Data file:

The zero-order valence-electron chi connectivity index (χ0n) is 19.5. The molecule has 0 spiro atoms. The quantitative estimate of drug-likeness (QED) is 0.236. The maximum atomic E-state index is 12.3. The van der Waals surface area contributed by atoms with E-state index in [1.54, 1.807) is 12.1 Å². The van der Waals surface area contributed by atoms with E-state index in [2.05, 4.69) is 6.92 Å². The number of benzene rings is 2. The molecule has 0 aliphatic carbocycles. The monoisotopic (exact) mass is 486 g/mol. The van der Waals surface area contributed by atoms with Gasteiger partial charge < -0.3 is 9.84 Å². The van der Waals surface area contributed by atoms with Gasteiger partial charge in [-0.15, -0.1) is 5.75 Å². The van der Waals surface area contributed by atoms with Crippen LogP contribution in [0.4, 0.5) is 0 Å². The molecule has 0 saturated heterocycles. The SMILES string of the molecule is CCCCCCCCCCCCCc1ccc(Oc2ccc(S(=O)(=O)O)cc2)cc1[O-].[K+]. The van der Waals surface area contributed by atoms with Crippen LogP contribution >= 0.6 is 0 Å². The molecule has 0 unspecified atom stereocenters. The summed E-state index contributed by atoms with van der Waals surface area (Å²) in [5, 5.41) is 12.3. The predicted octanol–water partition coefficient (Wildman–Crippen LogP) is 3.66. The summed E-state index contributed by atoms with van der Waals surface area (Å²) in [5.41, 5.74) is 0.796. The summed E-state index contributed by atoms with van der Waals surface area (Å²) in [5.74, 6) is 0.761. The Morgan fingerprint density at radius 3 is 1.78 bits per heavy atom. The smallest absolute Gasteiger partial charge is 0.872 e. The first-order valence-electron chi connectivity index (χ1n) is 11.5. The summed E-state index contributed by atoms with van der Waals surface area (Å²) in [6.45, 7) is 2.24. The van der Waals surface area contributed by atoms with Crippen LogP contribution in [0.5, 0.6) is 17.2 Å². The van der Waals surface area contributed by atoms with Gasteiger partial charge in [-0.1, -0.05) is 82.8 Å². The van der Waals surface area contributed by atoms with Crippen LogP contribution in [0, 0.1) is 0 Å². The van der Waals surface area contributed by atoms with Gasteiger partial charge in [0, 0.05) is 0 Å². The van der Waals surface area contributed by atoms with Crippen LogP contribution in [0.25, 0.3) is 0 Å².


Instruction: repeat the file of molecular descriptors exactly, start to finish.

The zero-order valence-electron chi connectivity index (χ0n) is 19.5. The molecule has 0 spiro atoms. The quantitative estimate of drug-likeness (QED) is 0.236. The maximum atomic E-state index is 12.3. The van der Waals surface area contributed by atoms with E-state index in [1.54, 1.807) is 12.1 Å². The van der Waals surface area contributed by atoms with E-state index in [2.05, 4.69) is 6.92 Å². The number of benzene rings is 2. The molecule has 0 aliphatic carbocycles. The monoisotopic (exact) mass is 486 g/mol. The van der Waals surface area contributed by atoms with Gasteiger partial charge < -0.3 is 9.84 Å². The van der Waals surface area contributed by atoms with Gasteiger partial charge in [-0.15, -0.1) is 5.75 Å². The van der Waals surface area contributed by atoms with Crippen LogP contribution in [0.4, 0.5) is 0 Å². The molecule has 0 saturated heterocycles. The SMILES string of the molecule is CCCCCCCCCCCCCc1ccc(Oc2ccc(S(=O)(=O)O)cc2)cc1[O-].[K+]. The van der Waals surface area contributed by atoms with Crippen LogP contribution >= 0.6 is 0 Å². The molecule has 0 unspecified atom stereocenters. The summed E-state index contributed by atoms with van der Waals surface area (Å²) in [5, 5.41) is 12.3. The predicted octanol–water partition coefficient (Wildman–Crippen LogP) is 3.66. The summed E-state index contributed by atoms with van der Waals surface area (Å²) in [5.41, 5.74) is 0.796. The summed E-state index contributed by atoms with van der Waals surface area (Å²) in [5.74, 6) is 0.761. The Morgan fingerprint density at radius 3 is 1.78 bits per heavy atom. The smallest absolute Gasteiger partial charge is 0.872 e. The first-order valence-electron chi connectivity index (χ1n) is 11.5. The summed E-state index contributed by atoms with van der Waals surface area (Å²) in [6.45, 7) is 2.24. The van der Waals surface area contributed by atoms with Crippen LogP contribution in [0.5, 0.6) is 17.2 Å². The van der Waals surface area contributed by atoms with Gasteiger partial charge in [-0.1, -0.05) is 82.8 Å². The van der Waals surface area contributed by atoms with Crippen LogP contribution in [0, 0.1) is 0 Å². The van der Waals surface area contributed by atoms with Gasteiger partial charge in [0, 0.05) is 0 Å². The van der Waals surface area contributed by atoms with Crippen LogP contribution in [0.25, 0.3) is 0 Å².